Objective. To describe the long-term outcome of very low birth weight infants growing up in poor socioeconomic conditions in Soweto, South Africa.
Methods. A stratified sample of infants weighing <1500 g surviving to hospital discharge was enrolled. Group 1 consisted of 49 infants 1000 to 1499 g who required mechanical ventilation; group 2 consisted of 39 infants 1000 to 1499 g who did not require mechanical ventilation; and group 3 consisted of 25 infants <1000 g (such infants are not routinely ventilated). Growth and neurological status were recorded at follow-up visits at 3, 6, and 12 months' corrected age and the infants were evaluated further using the Bayley scales of infant development between 12 and 18 months.
Results. Fifteen infants died during the period between hospital discharge and 1 year corrected age, and 12 others were lost to follow-up. Although some catch-up growth was noted in the early months, all group means for weight and length were below the 25th percentile at 1 year. Cerebral palsy was diagnosed in nine infants (8 from group 1). Periventricular leukomalacia and/or porencephaly was diagnosed in eight of the nine infants during their initial hospital stay and was also the strongest negative predictor of the Bayley scores. Higher maternal education and better intrauterine growth were associated with higher Bayley scores.
Conclusions. Mortality after hospital discharge in this study cohort was extremely high. However, despite marked differences in socioeconomic conditions and tertiary care facilities, the handicap rates were comparable with recent studies from developed countries, and some of the predictors of handicap, eg, periventricular leukomalacia and porencephaly, were also similar.
Postnatal growth and development of very low birth weight (VLBW) infants (birth weight <1500 g) has been the subject of many studies since the advent of modern neonatal intensive care. However, most of these studies have been conducted in developed countries and little information exists regarding surviving VLBW infants in developing countries. A review of the outcome of VLBW infants, which included all English-language publications from 1959 to 1988, revealed that all published studies from which morbidity rates could be calculated had been done in developed countries.1More recently, Thompson et al2 reported on the outcome of VLBW infants from Cape Town, South Africa, but most of these infants were of mixed race and there is still a paucity of data on the longer-term outcome of surviving black African VLBW infants.
The data from developed countries cannot readily be extrapolated due to a number of factors prevailing in developing countries which may have significant effects on later growth and development. These include: (1) intensive care facilities are often poorly developed, resulting in a different spectrum of survival of VLBW infants; (2) intrauterine growth retardation is much more frequent; and (3) socioeconomic conditions, which are likely to affect both prenatal and postnatal growth and development, are often extremely poor.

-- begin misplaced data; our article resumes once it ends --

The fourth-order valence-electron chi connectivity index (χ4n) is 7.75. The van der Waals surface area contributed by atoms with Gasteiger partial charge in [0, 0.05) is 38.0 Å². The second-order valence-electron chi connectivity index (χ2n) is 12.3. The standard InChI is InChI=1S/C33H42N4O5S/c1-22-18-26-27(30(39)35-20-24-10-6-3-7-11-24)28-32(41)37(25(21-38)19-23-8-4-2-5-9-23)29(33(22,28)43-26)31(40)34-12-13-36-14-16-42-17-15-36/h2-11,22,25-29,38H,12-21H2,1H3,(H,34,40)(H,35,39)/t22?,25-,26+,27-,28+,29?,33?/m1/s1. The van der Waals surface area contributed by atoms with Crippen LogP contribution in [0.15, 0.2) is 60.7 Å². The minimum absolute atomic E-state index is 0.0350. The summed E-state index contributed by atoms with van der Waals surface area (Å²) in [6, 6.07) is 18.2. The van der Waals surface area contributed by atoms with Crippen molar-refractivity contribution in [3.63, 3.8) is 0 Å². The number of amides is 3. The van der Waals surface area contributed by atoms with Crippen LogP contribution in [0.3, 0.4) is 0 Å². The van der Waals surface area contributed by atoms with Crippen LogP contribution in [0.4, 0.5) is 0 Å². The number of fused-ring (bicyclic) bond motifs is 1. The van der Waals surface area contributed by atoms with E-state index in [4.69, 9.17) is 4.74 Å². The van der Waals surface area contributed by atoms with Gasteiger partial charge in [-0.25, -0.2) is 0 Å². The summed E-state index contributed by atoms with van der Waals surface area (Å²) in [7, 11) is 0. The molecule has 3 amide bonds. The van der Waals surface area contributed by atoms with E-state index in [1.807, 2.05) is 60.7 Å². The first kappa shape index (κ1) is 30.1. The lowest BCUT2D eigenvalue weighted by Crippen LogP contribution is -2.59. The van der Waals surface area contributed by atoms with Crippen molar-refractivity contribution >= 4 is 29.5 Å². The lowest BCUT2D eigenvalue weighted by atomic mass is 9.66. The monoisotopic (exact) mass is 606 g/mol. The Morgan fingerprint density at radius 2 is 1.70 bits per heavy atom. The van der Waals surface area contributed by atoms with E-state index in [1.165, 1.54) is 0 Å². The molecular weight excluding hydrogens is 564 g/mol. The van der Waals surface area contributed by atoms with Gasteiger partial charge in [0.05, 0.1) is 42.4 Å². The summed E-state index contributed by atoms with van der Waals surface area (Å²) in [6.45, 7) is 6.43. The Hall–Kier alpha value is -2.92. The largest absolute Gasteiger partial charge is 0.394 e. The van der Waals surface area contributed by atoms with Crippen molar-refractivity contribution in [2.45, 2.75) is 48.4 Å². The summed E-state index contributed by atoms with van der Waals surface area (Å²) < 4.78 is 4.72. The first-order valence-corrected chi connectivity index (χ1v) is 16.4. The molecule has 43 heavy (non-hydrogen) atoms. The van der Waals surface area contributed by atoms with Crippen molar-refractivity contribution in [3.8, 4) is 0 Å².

The only public sector maternity and neonatal services for Soweto and surrounding areas, which form part of the greater Johannesburg area, are provided by Baragwanath Hospital and a network of seven maternity clinics. With an estimated population of 2 to 3 million, many living in substandard housing or temporary structures, this urban area in recent years has experienced a large influx of rural people. Between 30,000 and 35,000 infants, almost all of whom are black, are born annually within the delivery service; about two-thirds are delivered in the hospital and one-third in the clinics. The number of home deliveries is small, and virtually all VLBW infants born at home who survive are brought to the hospital soon after birth. Thus, apart from a very small number of VLBW infants born in private hospitals, the VLBW infants managed at Baragwanath Hospital can be regarded as representative of the region rather than as a hospital-based sample.
The Baragwanath Hospital neonatal unit admits 600 to 700 VLBW infants annually with an overall survival of just over 60%, the highest mortality being in those <1000 g because, due to the limitations of ventilator facilities, infants weighing <1000 g at birth are not offered mechanical ventilation except under exceptional circumstances. However, infants with birth weight >999 g are ventilated should they require it although, due to continual pressure on ventilator facilities, infants may experience undesirable delays before admission to the neonatal intensive care unit.3,4 Although the in-hospital mortality and morbidity of VLBW infants at Baragwanath Hospital has been well documented, longer-term outcome has not previously been systematically studied because the hospital-based follow-up program, offered to all VLBW “graduates” from the neonatal service, has a high dropout rate.
We therefore initiated a study to examine the growth and development of surviving VLBW infants discharged from the hospital. We describe their outcome up to 18 months' corrected age.